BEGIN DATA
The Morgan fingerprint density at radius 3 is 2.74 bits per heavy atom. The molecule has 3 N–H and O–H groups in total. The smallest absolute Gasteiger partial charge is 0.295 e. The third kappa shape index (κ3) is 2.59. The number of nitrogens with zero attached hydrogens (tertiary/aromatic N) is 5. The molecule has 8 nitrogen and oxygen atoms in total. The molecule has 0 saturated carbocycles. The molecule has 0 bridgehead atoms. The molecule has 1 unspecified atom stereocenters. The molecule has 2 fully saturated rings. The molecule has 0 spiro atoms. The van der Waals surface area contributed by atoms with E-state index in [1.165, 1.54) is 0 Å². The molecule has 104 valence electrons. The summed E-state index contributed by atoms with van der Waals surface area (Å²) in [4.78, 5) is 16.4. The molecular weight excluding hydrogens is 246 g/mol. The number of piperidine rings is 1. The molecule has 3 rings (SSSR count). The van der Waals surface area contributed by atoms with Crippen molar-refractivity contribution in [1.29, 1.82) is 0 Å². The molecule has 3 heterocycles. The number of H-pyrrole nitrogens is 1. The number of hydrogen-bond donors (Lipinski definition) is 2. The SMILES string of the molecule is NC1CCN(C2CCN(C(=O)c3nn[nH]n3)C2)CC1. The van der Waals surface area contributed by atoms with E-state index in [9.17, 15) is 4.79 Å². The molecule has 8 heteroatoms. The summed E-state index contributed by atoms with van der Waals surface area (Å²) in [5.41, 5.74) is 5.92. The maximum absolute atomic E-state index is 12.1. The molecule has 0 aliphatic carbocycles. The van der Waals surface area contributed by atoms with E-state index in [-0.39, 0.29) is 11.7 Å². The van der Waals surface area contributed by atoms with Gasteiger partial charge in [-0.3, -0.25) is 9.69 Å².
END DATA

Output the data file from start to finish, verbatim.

The Morgan fingerprint density at radius 3 is 2.74 bits per heavy atom. The molecule has 3 N–H and O–H groups in total. The smallest absolute Gasteiger partial charge is 0.295 e. The third kappa shape index (κ3) is 2.59. The number of nitrogens with zero attached hydrogens (tertiary/aromatic N) is 5. The molecule has 8 nitrogen and oxygen atoms in total. The molecule has 0 saturated carbocycles. The molecule has 0 bridgehead atoms. The molecule has 1 unspecified atom stereocenters. The molecule has 2 fully saturated rings. The molecule has 0 spiro atoms. The van der Waals surface area contributed by atoms with E-state index in [1.165, 1.54) is 0 Å². The molecule has 104 valence electrons. The summed E-state index contributed by atoms with van der Waals surface area (Å²) in [4.78, 5) is 16.4. The molecular weight excluding hydrogens is 246 g/mol. The number of piperidine rings is 1. The molecule has 3 rings (SSSR count). The van der Waals surface area contributed by atoms with Crippen molar-refractivity contribution in [1.29, 1.82) is 0 Å². The molecule has 3 heterocycles. The number of H-pyrrole nitrogens is 1. The number of hydrogen-bond donors (Lipinski definition) is 2. The SMILES string of the molecule is NC1CCN(C2CCN(C(=O)c3nn[nH]n3)C2)CC1. The van der Waals surface area contributed by atoms with E-state index in [9.17, 15) is 4.79 Å². The molecule has 8 heteroatoms. The summed E-state index contributed by atoms with van der Waals surface area (Å²) in [5.41, 5.74) is 5.92. The maximum absolute atomic E-state index is 12.1. The molecule has 0 aliphatic carbocycles. The van der Waals surface area contributed by atoms with E-state index in [-0.39, 0.29) is 11.7 Å². The van der Waals surface area contributed by atoms with Gasteiger partial charge in [-0.3, -0.25) is 9.69 Å².